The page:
Area Sees Record-Breaking Employment For March Following Governor’s Decision To End COVID Restrictions In Texas

Houston-area employers added a record-breaking 34,200 workers to their payrolls in March, the largest ever one-month gain in the month of March, and the not-seasonally-adjusted unemployment rate dropped slightly to 8.0 percent according to data released this morning by Workforce Solutions.

Governor Greg Abbott’s decision to end all COVID-related restrictions as of March 10, and stabilization of oil prices at around $60 per barrel, appears to have jump started hiring in several crucial industry sectors including Leisure & Hospitality, Professional & Business Services, and Construction. “I think we’re seeing the release of a lot of pent-up demand in the Leisure & Hospitality sector,” said Parker Harvey, lead economist at the regional workforce development agency. “During the height of the pandemic and after, when restaurants and bars were at half capacity, a lot of patrons stayed away, which kept employers from hiring additional staff. Now it looks like they’re bringing those workers back as more and more people feel safe enough to venture out.”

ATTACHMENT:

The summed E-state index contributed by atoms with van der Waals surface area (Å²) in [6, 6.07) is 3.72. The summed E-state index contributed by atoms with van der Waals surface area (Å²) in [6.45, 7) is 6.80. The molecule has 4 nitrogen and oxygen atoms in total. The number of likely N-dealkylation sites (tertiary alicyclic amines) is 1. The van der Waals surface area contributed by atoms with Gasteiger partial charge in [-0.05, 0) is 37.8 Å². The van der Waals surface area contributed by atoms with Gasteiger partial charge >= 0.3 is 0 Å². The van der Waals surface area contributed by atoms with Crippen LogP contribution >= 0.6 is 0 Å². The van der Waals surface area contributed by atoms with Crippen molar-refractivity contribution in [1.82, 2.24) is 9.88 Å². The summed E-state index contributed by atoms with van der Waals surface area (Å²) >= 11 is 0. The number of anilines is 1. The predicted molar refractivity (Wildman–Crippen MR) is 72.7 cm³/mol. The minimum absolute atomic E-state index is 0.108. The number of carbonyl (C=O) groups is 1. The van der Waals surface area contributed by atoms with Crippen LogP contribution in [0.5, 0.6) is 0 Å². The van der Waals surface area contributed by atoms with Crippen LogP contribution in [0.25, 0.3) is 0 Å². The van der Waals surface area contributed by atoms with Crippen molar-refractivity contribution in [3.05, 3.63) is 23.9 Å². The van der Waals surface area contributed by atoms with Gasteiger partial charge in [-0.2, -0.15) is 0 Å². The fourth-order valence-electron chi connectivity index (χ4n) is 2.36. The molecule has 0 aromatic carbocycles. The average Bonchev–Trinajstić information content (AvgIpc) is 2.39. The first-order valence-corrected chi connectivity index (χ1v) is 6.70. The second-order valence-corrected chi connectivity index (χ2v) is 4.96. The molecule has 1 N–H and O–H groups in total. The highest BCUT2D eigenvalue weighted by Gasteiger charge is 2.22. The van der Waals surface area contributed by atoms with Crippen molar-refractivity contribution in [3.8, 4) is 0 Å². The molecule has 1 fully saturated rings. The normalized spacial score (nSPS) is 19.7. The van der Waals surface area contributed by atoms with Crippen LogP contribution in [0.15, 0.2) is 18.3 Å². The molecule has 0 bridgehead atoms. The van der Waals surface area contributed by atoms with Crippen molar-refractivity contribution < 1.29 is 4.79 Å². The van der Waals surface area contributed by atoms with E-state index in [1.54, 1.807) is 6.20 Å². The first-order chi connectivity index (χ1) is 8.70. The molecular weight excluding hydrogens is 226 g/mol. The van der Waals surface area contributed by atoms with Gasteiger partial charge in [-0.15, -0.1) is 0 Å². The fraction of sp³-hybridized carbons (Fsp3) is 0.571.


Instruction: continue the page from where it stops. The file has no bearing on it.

Oil price stabilization is drawing more workers in the Professional & Business Services sector back into the office as well. The sector added 9,400 jobs in March, the majority of which were in administrative services and architectural and engineering subsectors. “These are the so-called white-collar jobs in the oil & gas industry which could indicate firms are feeling confident enough to begin planning new projects,” Harvey said.

Additional labor market information including the detailed March report can be found at The Texas Workforce Commission will release employment data for April on May 21, 2021.

Pent-up demand for recreation and entertainment has created abundant summer job opportunities! Hundreds of positions are available, and Workforce Solutions can help teens and young adults find them quickly. Text #GetPaid2021 to 40691 to learn more. Standard messaging and data rates may apply.